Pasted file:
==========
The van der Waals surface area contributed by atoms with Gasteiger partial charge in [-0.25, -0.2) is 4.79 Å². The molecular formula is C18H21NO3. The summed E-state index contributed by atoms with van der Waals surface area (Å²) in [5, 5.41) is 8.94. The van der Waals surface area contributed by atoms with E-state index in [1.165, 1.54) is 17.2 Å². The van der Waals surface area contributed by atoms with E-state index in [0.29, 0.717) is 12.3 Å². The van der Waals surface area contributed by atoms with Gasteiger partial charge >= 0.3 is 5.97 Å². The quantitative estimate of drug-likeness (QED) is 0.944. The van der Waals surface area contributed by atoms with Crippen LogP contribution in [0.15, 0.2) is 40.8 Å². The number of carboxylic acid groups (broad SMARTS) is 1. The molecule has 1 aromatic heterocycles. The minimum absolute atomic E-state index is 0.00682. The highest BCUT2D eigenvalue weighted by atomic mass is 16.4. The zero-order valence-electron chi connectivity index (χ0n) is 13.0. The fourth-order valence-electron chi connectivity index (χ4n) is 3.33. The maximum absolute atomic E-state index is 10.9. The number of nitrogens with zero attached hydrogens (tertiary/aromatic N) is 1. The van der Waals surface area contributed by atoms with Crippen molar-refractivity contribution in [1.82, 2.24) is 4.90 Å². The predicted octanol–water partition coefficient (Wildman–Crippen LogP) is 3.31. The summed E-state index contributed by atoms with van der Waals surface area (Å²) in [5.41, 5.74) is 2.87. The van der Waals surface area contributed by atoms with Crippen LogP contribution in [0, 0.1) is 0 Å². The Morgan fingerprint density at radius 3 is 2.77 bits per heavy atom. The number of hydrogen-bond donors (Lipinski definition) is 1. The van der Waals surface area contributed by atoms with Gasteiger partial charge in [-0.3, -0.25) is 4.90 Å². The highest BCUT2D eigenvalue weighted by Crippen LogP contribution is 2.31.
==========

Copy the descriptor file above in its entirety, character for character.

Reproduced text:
The van der Waals surface area contributed by atoms with Gasteiger partial charge in [-0.25, -0.2) is 4.79 Å². The molecular formula is C18H21NO3. The summed E-state index contributed by atoms with van der Waals surface area (Å²) in [5, 5.41) is 8.94. The van der Waals surface area contributed by atoms with E-state index in [1.165, 1.54) is 17.2 Å². The van der Waals surface area contributed by atoms with E-state index in [0.29, 0.717) is 12.3 Å². The van der Waals surface area contributed by atoms with Gasteiger partial charge >= 0.3 is 5.97 Å². The quantitative estimate of drug-likeness (QED) is 0.944. The van der Waals surface area contributed by atoms with Crippen LogP contribution in [0.15, 0.2) is 40.8 Å². The number of carboxylic acid groups (broad SMARTS) is 1. The molecule has 1 aromatic heterocycles. The minimum absolute atomic E-state index is 0.00682. The highest BCUT2D eigenvalue weighted by atomic mass is 16.4. The zero-order valence-electron chi connectivity index (χ0n) is 13.0. The fourth-order valence-electron chi connectivity index (χ4n) is 3.33. The maximum absolute atomic E-state index is 10.9. The number of nitrogens with zero attached hydrogens (tertiary/aromatic N) is 1. The van der Waals surface area contributed by atoms with Crippen molar-refractivity contribution in [1.82, 2.24) is 4.90 Å². The predicted octanol–water partition coefficient (Wildman–Crippen LogP) is 3.31. The summed E-state index contributed by atoms with van der Waals surface area (Å²) in [5.41, 5.74) is 2.87. The van der Waals surface area contributed by atoms with Crippen LogP contribution in [0, 0.1) is 0 Å². The Morgan fingerprint density at radius 3 is 2.77 bits per heavy atom. The number of hydrogen-bond donors (Lipinski definition) is 1. The van der Waals surface area contributed by atoms with Gasteiger partial charge in [-0.3, -0.25) is 4.90 Å². The highest BCUT2D eigenvalue weighted by Crippen LogP contribution is 2.31.